FastingWhen Fasting Gets Tough, the Tough Immune Cells Get Going—or Die

Fred
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When Fasting Gets Tough, the Tough Immune Cells Get Going—or Die

Post by Fred » Sun Aug 25, 2019 2:18 am

"Dietary restriction describes interventions ranging from a chronic but minor reduction in calorie intake (calorie restriction [CR]) to periods of water-only fasting or fasting-mimicking diets (FMDs), which can be intermittent and short term (‘‘intermittent fasting’’ [IF] and ‘‘time-restricted feeding’’ [TRF]), lasting less than 24 h, or periodic and long term, lasting more than 48 h (‘‘periodic fasting’’ [PF]) (Longo and Panda, 2016).

These approaches have in common the ability to downregulate evolutionarily conserved pathways implicated in growth and cell division, including the IGF1 and mTOR pathways, and modulate stem cell activation (Fontana et al., 2010)"

https://sci-hub.tw/https://www.scienced ... 7419308529


Fred
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Re: When Fasting Gets Tough, the Tough Immune Cells Get Going—or Die

Post by Fred » Sun Aug 25, 2019 2:40 am

...and in the same issue as the article above we can read about how fasting weeds out bad overactive damaged immune cells while protecting and rejuvenating the healthy immune cells.

"Mammals evolved in the face of fluctuating food availability. How the immune system adapts to transient nutritional stress remains poorly understood. Here, we show that memory T cells collapsed in secondary lymphoid organs in the context of dietary restriction (DR) but dramatically accumulated within the bone marrow (BM), where they adopted a state associated with energy conservation.

This response was coordinated by glucocorticoids and associated with a profound remodeling of the BM compartment, which included an increase in T cell homing factors, erythropoiesis, and adipogenesis. Adipocytes, as well as CXCR4-CXCL12 and S1P-S1P1R interactions, contributed to enhanced T cell accumulation in BM during DR. Memory T cell homing to BM during DR was associated with enhanced protection against infections and tumors. Together, this work uncovers a fundamental host strategy to sustain and optimize immunological memory during nutritional challenges that involved a temporal and spatial reorganization of the memory pool within ‘‘safe haven’’ compartments.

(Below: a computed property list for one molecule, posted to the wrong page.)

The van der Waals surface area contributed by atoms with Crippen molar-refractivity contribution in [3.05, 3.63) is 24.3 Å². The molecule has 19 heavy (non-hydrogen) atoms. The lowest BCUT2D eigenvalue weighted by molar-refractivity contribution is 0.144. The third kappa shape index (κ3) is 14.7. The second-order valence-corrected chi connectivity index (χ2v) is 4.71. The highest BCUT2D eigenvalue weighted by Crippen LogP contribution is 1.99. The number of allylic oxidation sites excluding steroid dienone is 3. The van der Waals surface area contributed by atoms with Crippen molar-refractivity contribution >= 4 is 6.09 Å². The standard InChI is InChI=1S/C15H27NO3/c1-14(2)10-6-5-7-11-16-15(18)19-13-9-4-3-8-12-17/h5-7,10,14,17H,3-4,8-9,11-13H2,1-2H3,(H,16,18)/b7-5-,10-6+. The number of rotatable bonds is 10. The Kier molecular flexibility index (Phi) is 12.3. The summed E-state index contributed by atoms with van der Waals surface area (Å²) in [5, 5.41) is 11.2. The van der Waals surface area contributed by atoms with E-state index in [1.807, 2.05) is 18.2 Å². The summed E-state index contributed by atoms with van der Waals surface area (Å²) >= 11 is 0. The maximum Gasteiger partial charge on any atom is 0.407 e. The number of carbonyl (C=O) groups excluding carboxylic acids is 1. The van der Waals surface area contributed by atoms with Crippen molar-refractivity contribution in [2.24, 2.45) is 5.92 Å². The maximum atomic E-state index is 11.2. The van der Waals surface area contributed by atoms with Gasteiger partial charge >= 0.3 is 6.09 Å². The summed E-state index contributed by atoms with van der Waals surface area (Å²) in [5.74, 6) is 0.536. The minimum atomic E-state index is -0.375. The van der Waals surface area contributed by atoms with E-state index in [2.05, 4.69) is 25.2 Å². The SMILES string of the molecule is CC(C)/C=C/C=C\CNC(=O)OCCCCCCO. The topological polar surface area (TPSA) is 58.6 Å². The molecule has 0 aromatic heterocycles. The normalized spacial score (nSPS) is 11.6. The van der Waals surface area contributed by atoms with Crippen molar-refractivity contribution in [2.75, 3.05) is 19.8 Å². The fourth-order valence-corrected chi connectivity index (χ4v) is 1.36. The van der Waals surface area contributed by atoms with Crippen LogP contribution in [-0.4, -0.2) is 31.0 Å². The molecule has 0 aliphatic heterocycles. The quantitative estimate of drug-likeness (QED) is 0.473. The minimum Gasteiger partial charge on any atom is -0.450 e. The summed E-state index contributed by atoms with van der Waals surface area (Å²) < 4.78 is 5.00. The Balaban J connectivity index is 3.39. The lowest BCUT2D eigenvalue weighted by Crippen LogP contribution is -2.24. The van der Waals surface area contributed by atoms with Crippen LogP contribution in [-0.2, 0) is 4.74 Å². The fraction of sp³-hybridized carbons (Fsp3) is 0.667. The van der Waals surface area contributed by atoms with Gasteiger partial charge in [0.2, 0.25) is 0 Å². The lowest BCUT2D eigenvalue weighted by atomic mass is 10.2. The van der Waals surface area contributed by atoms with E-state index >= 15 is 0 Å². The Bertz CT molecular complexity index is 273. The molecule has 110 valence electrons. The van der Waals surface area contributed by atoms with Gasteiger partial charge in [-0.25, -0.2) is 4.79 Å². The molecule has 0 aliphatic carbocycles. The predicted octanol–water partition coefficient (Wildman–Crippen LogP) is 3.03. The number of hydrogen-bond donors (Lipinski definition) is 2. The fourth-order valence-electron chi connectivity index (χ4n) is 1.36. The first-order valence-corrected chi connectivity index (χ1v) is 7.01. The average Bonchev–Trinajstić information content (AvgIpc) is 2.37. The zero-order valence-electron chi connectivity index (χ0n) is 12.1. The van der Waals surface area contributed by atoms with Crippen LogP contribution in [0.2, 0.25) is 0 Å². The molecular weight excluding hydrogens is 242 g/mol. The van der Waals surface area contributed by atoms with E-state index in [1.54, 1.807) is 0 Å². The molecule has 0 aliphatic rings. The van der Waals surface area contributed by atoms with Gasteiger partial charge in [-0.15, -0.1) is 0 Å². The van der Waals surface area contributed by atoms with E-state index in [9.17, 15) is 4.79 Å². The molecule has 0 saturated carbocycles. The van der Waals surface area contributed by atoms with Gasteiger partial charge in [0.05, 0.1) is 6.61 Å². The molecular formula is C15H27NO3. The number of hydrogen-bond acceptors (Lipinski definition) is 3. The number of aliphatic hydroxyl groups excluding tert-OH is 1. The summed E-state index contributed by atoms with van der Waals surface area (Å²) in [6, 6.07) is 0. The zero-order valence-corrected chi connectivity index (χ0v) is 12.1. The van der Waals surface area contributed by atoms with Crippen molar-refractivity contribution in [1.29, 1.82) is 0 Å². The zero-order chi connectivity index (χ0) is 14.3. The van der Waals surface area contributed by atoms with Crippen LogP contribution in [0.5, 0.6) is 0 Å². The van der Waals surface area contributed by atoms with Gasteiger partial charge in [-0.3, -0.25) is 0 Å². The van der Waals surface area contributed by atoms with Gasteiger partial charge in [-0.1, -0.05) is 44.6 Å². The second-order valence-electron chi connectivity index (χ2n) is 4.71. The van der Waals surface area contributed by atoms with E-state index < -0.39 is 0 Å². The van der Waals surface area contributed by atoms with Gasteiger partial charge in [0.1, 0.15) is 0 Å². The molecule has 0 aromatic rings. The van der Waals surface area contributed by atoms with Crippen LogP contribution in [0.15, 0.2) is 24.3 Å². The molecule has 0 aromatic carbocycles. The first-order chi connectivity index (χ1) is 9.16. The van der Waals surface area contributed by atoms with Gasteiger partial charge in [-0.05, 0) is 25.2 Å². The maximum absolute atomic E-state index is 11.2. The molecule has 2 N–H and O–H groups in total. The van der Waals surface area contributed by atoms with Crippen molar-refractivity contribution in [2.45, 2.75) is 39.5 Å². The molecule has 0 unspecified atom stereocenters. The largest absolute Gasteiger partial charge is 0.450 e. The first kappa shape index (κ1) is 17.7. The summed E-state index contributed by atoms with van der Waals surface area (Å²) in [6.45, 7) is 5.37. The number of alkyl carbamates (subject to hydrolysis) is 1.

https://www.cell.com/cell/pdf/S0092-8674(19)30849-9.pdf
Fred
Registered dietitian, Sweden.
Vandevalk1
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Re: When Fasting Gets Tough, the Tough Immune Cells Get Going—or Die

Post by Vandevalk1 » Mon Aug 26, 2019 6:31 pm

Intermittent fasting and time restricted feeding has become a way of life for me now, and for good reasons. The health benefits seem countless, both physical and mental. It's also attainable. I have been intermittent fasting for over 2 years now with ease. I currently have a 14 hour fasting window/24hr period (water excluded). Sound hard? start with a 10 hour window and slowly work your way up. Its worth it!!